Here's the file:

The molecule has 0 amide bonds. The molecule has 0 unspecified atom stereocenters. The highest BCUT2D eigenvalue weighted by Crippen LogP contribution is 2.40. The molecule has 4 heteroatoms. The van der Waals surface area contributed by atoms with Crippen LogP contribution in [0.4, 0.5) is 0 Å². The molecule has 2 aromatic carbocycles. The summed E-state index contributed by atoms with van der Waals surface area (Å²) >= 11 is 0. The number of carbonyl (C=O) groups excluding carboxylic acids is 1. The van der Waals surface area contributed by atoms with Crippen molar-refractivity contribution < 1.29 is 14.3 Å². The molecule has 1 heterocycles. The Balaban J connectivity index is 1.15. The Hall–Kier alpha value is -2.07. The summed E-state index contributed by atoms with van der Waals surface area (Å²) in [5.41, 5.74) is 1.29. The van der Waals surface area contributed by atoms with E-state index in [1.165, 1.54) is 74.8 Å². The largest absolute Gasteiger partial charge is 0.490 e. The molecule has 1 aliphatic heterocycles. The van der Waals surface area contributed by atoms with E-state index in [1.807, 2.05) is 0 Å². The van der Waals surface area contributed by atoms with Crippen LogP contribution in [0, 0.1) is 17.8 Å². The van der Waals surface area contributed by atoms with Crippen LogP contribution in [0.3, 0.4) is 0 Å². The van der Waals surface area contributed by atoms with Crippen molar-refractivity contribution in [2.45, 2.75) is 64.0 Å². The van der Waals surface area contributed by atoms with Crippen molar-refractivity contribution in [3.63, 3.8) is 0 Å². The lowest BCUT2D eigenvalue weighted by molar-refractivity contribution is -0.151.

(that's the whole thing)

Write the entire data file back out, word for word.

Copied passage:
The molecule has 0 amide bonds. The molecule has 0 unspecified atom stereocenters. The highest BCUT2D eigenvalue weighted by Crippen LogP contribution is 2.40. The molecule has 4 heteroatoms. The van der Waals surface area contributed by atoms with Crippen LogP contribution in [0.4, 0.5) is 0 Å². The molecule has 2 aromatic carbocycles. The summed E-state index contributed by atoms with van der Waals surface area (Å²) >= 11 is 0. The number of carbonyl (C=O) groups excluding carboxylic acids is 1. The van der Waals surface area contributed by atoms with Crippen molar-refractivity contribution < 1.29 is 14.3 Å². The molecule has 1 heterocycles. The Balaban J connectivity index is 1.15. The Hall–Kier alpha value is -2.07. The summed E-state index contributed by atoms with van der Waals surface area (Å²) in [5.41, 5.74) is 1.29. The van der Waals surface area contributed by atoms with E-state index in [1.165, 1.54) is 74.8 Å². The largest absolute Gasteiger partial charge is 0.490 e. The molecule has 1 aliphatic heterocycles. The van der Waals surface area contributed by atoms with E-state index in [1.807, 2.05) is 0 Å². The van der Waals surface area contributed by atoms with Crippen LogP contribution in [0, 0.1) is 17.8 Å². The van der Waals surface area contributed by atoms with Crippen LogP contribution in [0.3, 0.4) is 0 Å². The van der Waals surface area contributed by atoms with Crippen molar-refractivity contribution in [2.45, 2.75) is 64.0 Å². The van der Waals surface area contributed by atoms with Crippen molar-refractivity contribution in [3.63, 3.8) is 0 Å². The lowest BCUT2D eigenvalue weighted by molar-refractivity contribution is -0.151.